Understanding Business Ethernet Services
Figure 2 illustrates multi-site connectivity using a multipoint EVC. With this type of connectivity, the Ethernet Service Provider performs all the switching enabling every site to communicate with every other site. This WAN connectivity is very similar to LAN connectivity inside a building.
If you anticipate a large number of sites to be interconnected, multipoint connectivity enables additional sites to be more easily added to the WAN. Multipoint connectivity also allows for simple traffic prioritization and can effectively support IP telephony (VoIP) and data traffic over the same WAN. Finally, a multipoint EVC is better suited for applications requiring significant amounts of any-to-any site communication. However, if sites are geographically dispersed over large distances, a multipoint EVC may not be available nor be able to provide acceptable service performance for demanding applications to those long distance sites.
Figure 3 illustrates multi-site connectivity using multiple point-to-point EVCs in a hub and spoke arrangement. With this type of connectivity, the hub site router or Ethernet switch perform all the switching between the spoke sites. Therefore, for any spoke site to communicate with another spoke site, the traffic must first go over the EVC to the hub site and then get switched to the EVC of the other spoke site. This type of connectivity is very similar to a typical Frame Relay or Private Line WAN deployment.
Multiple point-to-point EVCs for multi-site connectivity is better suited for applications where most of the WAN traffic is between spoke sites and a hub site. The bandwidth and performance requirements between sites are simpler to engineer with this type of WAN architecture.
Ethernet Service Bandwidth
Ethernet service bandwidth defines the amount of traffic you can send to or receive from the network. The service bandwidth can be specified to be the bandwidth of an entire Ethernet port speed or the port speed could be subdivided into the amount of bandwidth needed for a given application. Service bandwidth could also be specified for each service or Class of Service (CoS).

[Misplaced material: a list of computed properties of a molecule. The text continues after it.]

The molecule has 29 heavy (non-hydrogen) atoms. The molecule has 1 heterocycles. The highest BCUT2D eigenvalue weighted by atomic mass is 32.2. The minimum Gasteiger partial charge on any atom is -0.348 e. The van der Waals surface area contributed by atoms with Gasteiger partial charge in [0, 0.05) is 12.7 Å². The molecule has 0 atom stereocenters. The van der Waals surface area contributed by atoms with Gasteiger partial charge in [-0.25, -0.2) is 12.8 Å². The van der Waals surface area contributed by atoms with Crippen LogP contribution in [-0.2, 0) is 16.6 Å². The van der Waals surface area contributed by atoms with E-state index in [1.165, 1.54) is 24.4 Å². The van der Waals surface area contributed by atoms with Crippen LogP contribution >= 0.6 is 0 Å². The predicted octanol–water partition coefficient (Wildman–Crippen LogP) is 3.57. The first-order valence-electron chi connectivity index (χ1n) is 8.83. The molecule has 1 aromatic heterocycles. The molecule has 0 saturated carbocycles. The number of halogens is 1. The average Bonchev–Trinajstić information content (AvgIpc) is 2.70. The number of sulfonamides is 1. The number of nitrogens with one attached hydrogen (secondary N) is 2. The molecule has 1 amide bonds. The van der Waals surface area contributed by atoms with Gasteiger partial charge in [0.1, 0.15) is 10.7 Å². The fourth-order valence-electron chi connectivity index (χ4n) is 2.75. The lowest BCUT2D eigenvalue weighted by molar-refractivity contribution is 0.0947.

Ethernet service bandwidth is specified using a Committed Information Rate (CIR). The CIR, specified, in Mbps, articulates the amount of service bandwidth that will be subject to the service performance objectives in the product specifications.
Service providers may offer an Excess Information Rate (EIR) or a CIR and EIR for a given service. An EIR-based service (service with no CIR, i.e., CIR=0) is a best effort service with no assurance that any traffic will get through the network. A service with a CIR and EIR will assure that traffic conformant to the CIR will meet the specifications. Traffic bandwidth that exceeds the CIR is considered excess traffic and is provided no bandwidth assurances. EIR traffic may get through the network if there is no congestion.
At a minimum you want your Ethernet service to have a CIR to assure service bandwidth
Having an EIR improves what is called “Goodput” which enables you to get more of your traffic through the network at times when the network is not congested. Compare an EIR to residential broadband service bandwidth where sometimes you receive better application performance, e.g., watching a streaming video uninterrupted, and when the network is congested and your video stutters as video packets are lost due to congestion and must be retransmitted.
Service bandwidth increments are often related to the port speed. While any bandwidth increment can be offered at any port speed, service providers typically provide bandwidth in the increments listed in Figure 4.
When multiple EVCs are delivered on a single Ethernet UNI, a CIR (and/or EIR) can be defined for each service. The MEF has defined a "bandwidth profile" which includes the CIR and EIR values. Figure 5 lists the different types of bandwidth profiles and use cases. As you can see, there are many options which create complexities.
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